When Thanksgiving Day came around just several months after the quake, many of our residents had something to be thankful for. This week, we'll see just how several of our citizens regarded Huntington Beach during the holidays and their belief in its future.
Pioneer real estate agent and city councilman Tom Talbert, for instance, said everything is right in Huntington Beach. We have the climate, the beach, the richest backcountry one could ask for, the greatest highway (Pacific Coast Highway) — in fact, nature has given us everything, and it is a great privilege to live here.
Legendary parade organizer and chamber of commerce secretary William Gallienne held the belief that the outstanding thing about Huntington Beach for which we should all be grateful is its wonderful spirit of cooperation. .
Realtor "Boxy" Huston, a staunch Democrat, was thankful for a Democratic administration and was looking forward to having a cheery holiday.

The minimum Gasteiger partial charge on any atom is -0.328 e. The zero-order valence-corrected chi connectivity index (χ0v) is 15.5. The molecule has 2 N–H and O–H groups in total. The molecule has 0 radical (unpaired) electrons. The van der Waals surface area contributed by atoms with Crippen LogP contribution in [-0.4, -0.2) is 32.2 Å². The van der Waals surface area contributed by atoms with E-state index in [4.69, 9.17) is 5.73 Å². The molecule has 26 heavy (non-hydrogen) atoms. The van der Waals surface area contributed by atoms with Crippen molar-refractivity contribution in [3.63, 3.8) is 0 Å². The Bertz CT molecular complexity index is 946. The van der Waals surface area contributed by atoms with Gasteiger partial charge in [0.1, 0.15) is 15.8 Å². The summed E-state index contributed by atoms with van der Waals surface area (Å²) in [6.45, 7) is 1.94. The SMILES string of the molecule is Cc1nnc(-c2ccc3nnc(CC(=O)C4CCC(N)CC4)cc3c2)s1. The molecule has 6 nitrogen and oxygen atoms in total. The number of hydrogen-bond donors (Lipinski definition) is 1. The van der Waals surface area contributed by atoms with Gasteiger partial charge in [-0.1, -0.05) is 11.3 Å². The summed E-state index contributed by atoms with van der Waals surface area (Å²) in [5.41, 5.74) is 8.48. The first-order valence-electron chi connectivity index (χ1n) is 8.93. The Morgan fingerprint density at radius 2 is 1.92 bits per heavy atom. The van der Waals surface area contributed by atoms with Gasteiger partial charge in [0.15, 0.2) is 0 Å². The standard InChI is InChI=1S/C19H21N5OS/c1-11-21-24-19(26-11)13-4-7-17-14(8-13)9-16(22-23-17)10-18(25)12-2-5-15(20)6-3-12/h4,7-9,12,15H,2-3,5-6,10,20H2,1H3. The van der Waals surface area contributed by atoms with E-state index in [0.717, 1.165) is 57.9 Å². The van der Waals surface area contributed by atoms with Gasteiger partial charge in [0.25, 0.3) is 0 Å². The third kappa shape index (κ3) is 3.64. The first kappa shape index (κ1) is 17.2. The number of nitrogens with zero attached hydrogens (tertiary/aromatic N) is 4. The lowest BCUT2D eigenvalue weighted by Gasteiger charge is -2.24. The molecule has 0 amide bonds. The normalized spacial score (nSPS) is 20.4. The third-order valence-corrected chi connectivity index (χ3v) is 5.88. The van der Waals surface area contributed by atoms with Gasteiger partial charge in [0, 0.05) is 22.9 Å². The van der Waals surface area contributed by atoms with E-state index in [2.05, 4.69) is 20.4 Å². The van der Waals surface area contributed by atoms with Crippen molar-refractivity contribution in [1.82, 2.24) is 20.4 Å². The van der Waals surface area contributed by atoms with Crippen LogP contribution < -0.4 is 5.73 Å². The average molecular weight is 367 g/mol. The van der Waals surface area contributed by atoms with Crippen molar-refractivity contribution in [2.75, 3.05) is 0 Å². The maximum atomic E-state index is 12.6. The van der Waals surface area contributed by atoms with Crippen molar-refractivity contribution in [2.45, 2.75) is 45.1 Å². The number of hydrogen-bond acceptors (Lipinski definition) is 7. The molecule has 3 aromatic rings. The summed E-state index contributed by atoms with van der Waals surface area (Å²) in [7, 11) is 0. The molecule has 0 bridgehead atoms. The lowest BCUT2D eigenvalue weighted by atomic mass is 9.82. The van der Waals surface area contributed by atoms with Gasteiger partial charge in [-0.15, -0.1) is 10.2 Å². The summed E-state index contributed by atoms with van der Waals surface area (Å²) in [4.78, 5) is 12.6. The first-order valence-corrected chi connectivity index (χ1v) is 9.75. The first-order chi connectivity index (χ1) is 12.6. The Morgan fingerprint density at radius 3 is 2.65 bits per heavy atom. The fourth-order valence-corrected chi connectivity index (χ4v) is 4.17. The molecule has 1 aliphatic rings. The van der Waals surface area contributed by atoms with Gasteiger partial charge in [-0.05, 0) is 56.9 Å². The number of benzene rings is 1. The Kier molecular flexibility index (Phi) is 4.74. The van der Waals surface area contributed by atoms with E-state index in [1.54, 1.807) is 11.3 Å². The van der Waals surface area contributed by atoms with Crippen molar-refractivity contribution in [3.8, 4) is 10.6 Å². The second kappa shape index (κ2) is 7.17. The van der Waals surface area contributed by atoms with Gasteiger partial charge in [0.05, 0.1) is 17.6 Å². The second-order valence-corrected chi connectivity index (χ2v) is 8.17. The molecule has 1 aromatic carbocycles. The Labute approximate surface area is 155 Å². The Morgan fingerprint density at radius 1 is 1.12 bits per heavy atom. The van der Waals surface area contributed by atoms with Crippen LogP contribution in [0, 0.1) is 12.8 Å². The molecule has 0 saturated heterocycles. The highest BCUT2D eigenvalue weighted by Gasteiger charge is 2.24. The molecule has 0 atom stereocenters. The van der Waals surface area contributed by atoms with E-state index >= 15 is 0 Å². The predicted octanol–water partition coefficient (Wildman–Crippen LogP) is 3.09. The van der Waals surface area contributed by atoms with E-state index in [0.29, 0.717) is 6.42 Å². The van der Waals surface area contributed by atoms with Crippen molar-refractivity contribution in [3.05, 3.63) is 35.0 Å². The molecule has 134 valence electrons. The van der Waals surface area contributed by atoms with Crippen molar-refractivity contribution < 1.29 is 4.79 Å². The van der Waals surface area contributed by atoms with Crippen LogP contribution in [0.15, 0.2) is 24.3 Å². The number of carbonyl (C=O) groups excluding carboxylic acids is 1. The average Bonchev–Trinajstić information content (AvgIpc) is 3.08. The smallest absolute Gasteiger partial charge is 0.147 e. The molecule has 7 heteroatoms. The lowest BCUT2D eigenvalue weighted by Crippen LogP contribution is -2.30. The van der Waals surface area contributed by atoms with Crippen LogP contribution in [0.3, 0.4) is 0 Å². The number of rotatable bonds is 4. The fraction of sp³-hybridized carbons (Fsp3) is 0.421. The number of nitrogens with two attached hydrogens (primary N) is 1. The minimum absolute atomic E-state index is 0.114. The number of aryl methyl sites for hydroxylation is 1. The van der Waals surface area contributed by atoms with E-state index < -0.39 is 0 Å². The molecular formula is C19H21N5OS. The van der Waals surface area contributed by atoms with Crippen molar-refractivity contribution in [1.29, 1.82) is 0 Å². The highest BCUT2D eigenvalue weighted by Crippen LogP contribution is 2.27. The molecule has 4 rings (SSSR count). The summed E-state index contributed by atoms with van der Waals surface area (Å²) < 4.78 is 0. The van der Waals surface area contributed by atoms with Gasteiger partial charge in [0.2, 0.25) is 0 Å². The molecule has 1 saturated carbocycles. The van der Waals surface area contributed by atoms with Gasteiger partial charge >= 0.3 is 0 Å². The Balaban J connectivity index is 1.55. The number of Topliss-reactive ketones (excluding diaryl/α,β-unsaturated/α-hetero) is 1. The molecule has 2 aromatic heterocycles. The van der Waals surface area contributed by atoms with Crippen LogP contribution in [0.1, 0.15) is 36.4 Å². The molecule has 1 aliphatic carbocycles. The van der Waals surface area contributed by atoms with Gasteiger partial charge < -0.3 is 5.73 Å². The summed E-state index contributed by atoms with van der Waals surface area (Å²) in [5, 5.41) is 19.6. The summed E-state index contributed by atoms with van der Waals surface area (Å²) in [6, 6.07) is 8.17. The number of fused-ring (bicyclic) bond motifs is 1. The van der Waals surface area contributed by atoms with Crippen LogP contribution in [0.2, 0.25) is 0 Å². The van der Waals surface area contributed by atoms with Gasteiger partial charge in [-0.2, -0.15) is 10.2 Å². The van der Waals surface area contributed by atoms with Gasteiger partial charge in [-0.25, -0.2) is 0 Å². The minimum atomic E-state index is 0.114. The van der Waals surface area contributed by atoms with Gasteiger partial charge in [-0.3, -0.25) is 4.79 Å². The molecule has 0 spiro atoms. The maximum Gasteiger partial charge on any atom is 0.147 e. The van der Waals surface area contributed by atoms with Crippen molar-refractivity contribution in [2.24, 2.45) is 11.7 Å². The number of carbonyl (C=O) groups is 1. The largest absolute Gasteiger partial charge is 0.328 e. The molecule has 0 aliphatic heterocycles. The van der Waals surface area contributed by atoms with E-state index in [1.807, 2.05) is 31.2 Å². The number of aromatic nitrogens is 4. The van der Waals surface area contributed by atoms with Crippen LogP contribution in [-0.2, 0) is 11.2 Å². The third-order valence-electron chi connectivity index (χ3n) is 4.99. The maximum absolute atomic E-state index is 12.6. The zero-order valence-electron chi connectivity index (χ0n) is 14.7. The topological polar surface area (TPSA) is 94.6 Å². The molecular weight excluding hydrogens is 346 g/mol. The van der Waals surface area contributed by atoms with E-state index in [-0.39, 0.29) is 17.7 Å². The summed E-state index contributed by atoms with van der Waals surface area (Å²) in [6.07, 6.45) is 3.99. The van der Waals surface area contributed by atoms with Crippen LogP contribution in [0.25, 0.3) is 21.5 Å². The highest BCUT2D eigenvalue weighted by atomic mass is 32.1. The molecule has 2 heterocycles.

Huntington Beach Co. Manager J. Sherman Denny felt Huntington Beach was all right and city officials should play up the beach, the pier and good fishing.
Willis Osborn, who for many years was the local agent in town for Pacific Electric's red car line, pointed out that few people realize the wonderful healing powers of the sun's rays here in Huntington Beach and that the greatest asset is the beach. In time, oil will run out, but the beach will remain forever.
Meat market owner Oscar Milbrat said he knew he had found paradise when he came here and would never leave
Huntington Beach Postmaster Ed Huston was grateful for a a modern post office for the residents.
Cecil Oliver, owner of the Coffee Cup Café, wished that the jobless rate would drop and the unemployed would find work.
Druggist Vic Terry thought that Huntington Beach was better than Portland or he would not have come back here to stay.
Another druggist, A.J. Steverson, thought Huntington Beach had the best sunshine anywhere.